By Vanne Elaine P. Terrazola
Senate President Vicente Sotto III has suggested to revise what he described as “defeatist” lyrics in the Philippine National Anthem.
During the Upper Chamber’s deliberations on the bill increasing the number of the rays on the Philippine flag on Tuesday afternoon, Sotto asked his colleagues to consider looking into amending the last two lines of “Lupang Hinirang.”
The last two lines of Lupang Hinirang go, “Aming ligaya na ’pag may mang-aapi, ang mamatay nang dahil sa ‘yo (But it is glory ever, when thou art wronged, for us thy sons to suffer and die).”
Citing sentiments from composer and writers whom he has “rubbed elbows with,” Sotto said these lines show a “defeatist attitude.”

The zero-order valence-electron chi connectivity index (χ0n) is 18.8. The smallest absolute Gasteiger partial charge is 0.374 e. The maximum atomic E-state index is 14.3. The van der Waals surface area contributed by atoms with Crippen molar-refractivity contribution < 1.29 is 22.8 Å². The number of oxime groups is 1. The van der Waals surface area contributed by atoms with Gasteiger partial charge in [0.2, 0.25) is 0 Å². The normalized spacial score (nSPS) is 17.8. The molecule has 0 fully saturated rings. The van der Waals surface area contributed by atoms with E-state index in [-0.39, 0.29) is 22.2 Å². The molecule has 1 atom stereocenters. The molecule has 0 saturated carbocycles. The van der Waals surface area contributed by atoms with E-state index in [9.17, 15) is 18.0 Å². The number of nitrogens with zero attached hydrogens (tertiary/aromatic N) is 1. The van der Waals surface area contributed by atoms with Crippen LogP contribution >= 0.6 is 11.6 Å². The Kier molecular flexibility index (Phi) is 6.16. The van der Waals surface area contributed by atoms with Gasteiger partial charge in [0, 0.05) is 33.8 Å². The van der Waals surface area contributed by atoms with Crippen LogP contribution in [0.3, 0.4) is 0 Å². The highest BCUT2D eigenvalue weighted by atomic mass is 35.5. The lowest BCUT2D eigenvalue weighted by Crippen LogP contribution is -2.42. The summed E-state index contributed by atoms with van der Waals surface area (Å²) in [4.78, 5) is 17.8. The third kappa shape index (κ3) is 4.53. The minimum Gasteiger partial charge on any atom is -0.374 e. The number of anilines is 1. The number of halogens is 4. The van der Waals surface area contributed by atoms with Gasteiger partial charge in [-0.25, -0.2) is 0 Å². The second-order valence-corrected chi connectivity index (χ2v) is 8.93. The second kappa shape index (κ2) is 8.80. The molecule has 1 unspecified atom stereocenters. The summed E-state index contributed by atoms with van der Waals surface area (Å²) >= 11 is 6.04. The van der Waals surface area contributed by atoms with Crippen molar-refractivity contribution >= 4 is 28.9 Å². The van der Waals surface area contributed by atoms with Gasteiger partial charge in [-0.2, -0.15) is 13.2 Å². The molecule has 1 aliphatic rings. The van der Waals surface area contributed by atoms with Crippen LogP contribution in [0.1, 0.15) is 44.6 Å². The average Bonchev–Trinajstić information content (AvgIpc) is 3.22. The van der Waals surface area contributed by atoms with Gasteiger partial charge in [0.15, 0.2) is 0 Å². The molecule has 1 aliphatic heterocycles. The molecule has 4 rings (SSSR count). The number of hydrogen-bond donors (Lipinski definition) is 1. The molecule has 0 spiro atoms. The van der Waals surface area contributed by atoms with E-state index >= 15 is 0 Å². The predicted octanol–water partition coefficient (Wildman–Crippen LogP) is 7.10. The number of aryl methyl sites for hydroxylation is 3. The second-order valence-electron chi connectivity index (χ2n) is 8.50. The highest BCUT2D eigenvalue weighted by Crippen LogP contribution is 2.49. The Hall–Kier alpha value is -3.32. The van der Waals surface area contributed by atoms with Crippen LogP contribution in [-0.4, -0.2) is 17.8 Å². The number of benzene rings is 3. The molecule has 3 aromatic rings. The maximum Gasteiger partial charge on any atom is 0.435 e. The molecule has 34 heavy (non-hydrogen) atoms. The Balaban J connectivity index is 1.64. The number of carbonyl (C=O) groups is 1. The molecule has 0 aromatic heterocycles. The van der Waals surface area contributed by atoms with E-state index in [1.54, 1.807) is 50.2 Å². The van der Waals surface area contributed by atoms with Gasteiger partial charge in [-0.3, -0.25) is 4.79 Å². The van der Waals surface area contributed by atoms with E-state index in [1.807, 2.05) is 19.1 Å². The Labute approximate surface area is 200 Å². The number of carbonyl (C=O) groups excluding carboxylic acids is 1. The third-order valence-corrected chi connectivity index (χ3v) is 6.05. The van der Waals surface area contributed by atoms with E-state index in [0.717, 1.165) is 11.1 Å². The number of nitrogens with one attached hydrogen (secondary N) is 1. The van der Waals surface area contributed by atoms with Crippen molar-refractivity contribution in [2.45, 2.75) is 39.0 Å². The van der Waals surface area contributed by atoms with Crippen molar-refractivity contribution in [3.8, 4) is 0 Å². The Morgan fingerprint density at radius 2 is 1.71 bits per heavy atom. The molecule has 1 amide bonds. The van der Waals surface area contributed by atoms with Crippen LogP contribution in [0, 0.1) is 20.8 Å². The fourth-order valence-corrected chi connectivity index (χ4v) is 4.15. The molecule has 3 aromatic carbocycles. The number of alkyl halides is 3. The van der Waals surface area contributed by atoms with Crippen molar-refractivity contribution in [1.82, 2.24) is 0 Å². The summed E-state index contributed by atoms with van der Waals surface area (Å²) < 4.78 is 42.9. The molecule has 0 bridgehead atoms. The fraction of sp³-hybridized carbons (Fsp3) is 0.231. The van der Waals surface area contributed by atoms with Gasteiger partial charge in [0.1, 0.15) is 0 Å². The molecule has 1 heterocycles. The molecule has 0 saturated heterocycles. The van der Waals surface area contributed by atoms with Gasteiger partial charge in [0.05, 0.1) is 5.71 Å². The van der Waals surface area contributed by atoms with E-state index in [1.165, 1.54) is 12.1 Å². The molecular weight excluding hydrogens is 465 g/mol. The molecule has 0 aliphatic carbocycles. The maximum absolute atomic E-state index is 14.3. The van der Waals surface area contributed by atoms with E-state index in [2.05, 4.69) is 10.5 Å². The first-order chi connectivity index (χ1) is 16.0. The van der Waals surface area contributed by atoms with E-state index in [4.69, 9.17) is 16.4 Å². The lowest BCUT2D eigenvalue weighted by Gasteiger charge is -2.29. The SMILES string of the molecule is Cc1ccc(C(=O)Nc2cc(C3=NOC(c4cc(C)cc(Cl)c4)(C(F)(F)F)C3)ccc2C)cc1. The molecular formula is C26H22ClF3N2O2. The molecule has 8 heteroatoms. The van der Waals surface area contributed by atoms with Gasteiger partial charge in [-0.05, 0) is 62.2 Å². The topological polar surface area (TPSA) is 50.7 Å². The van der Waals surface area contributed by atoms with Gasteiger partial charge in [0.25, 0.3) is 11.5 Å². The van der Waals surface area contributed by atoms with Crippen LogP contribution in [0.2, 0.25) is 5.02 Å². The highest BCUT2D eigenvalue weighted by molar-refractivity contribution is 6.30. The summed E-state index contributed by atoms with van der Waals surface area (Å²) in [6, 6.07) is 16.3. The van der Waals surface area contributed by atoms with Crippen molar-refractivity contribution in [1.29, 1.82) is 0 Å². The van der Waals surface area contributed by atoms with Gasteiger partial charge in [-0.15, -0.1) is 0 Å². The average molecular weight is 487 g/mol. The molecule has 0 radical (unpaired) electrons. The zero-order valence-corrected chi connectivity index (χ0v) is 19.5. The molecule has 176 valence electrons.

Sotto, a composer himself, said he has thought of a new phrase to replace the last line with “ang ipaglaban kalayaan mo (to fight for your freedom),” he said, reading out a piece of paper.
Sotto, however, noted that he does not insist on changing the lyrics of the National Anthem right away.
“I’m not suggesting it right now. I’m just saying that perhaps you have looked into this (Philippine flag), might as well look into the entire law,” Sotto said, referring to Republic Act No. 8491.
RA 8491 prescribes the code of the national flag, national anthem and other heraldic items of the country.
Sen. Richard Gordon, who authored and now co-sponsors the bill on the proposed increase of sun rays in the Philippine flag, welcomed Sotto’s proposal.
Gordon said he is willing to file a separate bill about Sotto’s suggestion.
The Philippine national anthem was composed and arranged in 1898 by Julian Felipe, who derived its lyrics from a Spanish poem by Jose Palma entitled “Filipinas.”
The song was translated to various languages. In 1956, former President Ramon Magsaysay declared Lupang Hinirang as the country’s national anthem.